Monday, 12 September 2016Food and Drink Industry Ireland (FDII), the Ibec group that represents the food and drink sector, today published a comprehensive new review (pdf attached) of the challenges posed to the sector by Brexit, and warned of a substantial threat to thousands of jobs if the Government failed to respond decisively to intense competitive pressures that have followed the referendum result. UK buyers are reviewing their supply chains in light of the vote and sterling's subsequent fall. It is crucial that Irish firms don't lose out.
The report recommends an immediate policy response to negative market developments, which should include: a review of the national agri-food strategy FoodWise 2025; budget tax reform to improve Ireland's competitive position; and the re-introduction of the Employment Subsidy Scheme and the Enterprise Stabilisation measures that were last applied in 2009-11.
The report, Brexit: The challenge for the food and drink sector, also includes a survey of food and drink companies: 64% said exchange rate movements would have a negative impact, 42% expected negative impact on the value of export sales, 42% identified exchange rate volatility as the biggest problem and 51.5% have hedging or pricing arrangements in place.
An economic analysis meanwhile highlights the intense pressures on margins and pricing strategies. A review of the historical exchange rate and agri-food export relationship shows that a 1% weakness in sterling results in a 0.7% drop in Irish exports to the UK. If sterling was to weaken further towards the £0.90 mark, this would translate to losses of over €700 million in food exports and about 7,500 Irish jobs.
FDII Director Paul Kelly said: “Urgent action is now required to protect our vital exports to the UK market, limit damage in the domestic market from imports, and address competitive pressures caused by the fall in sterling. A failure to act will compound the pressure on exporters, undermine Ireland's long-term position in the market and threaten jobs.
“In addition to an immediate response to the currency shock, we need to work towards a positive outcome in formal exit negotiations. The main objective must be to maintain full unfettered access to the UK market for Irish exporters. UK access to the EU single market is much more preferable to UK bilateral agreements with third countries.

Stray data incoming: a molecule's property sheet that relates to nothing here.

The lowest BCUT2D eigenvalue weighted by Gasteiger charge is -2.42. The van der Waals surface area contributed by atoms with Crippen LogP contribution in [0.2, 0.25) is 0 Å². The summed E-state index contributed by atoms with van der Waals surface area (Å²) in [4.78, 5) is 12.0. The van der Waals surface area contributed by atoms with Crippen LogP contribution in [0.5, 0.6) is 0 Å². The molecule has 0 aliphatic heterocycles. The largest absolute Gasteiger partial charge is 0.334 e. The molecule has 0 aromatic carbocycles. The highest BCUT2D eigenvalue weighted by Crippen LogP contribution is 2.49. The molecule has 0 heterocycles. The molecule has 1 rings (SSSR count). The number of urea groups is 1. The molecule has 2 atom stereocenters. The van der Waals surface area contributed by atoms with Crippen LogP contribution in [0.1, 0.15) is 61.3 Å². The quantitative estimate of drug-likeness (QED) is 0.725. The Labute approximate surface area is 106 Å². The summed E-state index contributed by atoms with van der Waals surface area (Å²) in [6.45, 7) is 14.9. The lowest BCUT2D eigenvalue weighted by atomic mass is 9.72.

"A structural shift in exchange rate relationship, combined with Brexit related trade risks means that UK buyers are planning significant supply chain restructuring – the real threat is a loss of confidence in Ireland as a competitive supply base resulting in loss of markets and exports.
“The Government’s short term objective must be to support companies as they reposition their businesses during this period of uncertainty. The focus must be on maintaining markets in the UK, developing other markets as well as ensuring that, in the domestic market, companies remain competitive against imports and the threat of cross-border shopping.”
Key policy recommendations:
- A review of the impact of Brexit on the objectives contained in the national agri-food strategy FoodWise 2025.
- A Government established taskforce led by the Department of the Taoiseach to engage with the food and drink sector on implementing immediate measures that will safeguard today’s business and trade flows in the face of this major challenge to our competitive position.
- The re-introduction of the Employment Subsidy Scheme and the Enterprise Stabilisation measures which were last applied in 2009-11.
- €25m in funding for market diversification and product innovation measures.
- An access to finance package that includes sustainable financing via funding from the Irish Strategic Investment Fund and improved State Aid rules.
- An intense on-going focus on cost competitiveness led by a Department of Jobs, Enterprise and Innovation in areas such as labour, energy and insurance.
- A fully ‘Brexit-proofed’ Budget which will address tax competitiveness against the UK
An Ibec survey of more than 450 companies across the economy found that food and drink companies were much more worried about the downside risks brought about by Brexit.
- Overall 45% of companies said that exchange rate movements would have a negative impact on their business, but a much higher proportion (64%) of food and drink companies felt this.
- In terms of exports, 42% of food and drink companies said Brexit would have a negative impact on the value of export sales, while only 26% of total companies said this.
- 42% of food and drink companies said exchange rate volatility was their main challenge, compared to 22% of total firms.
- More food and drink companies had a hedging or pricing arrangement in place: 51.5% compared to 24% overall
- Brexit - the challenge for the food and drink sector.pdf - 2,614 Kbytes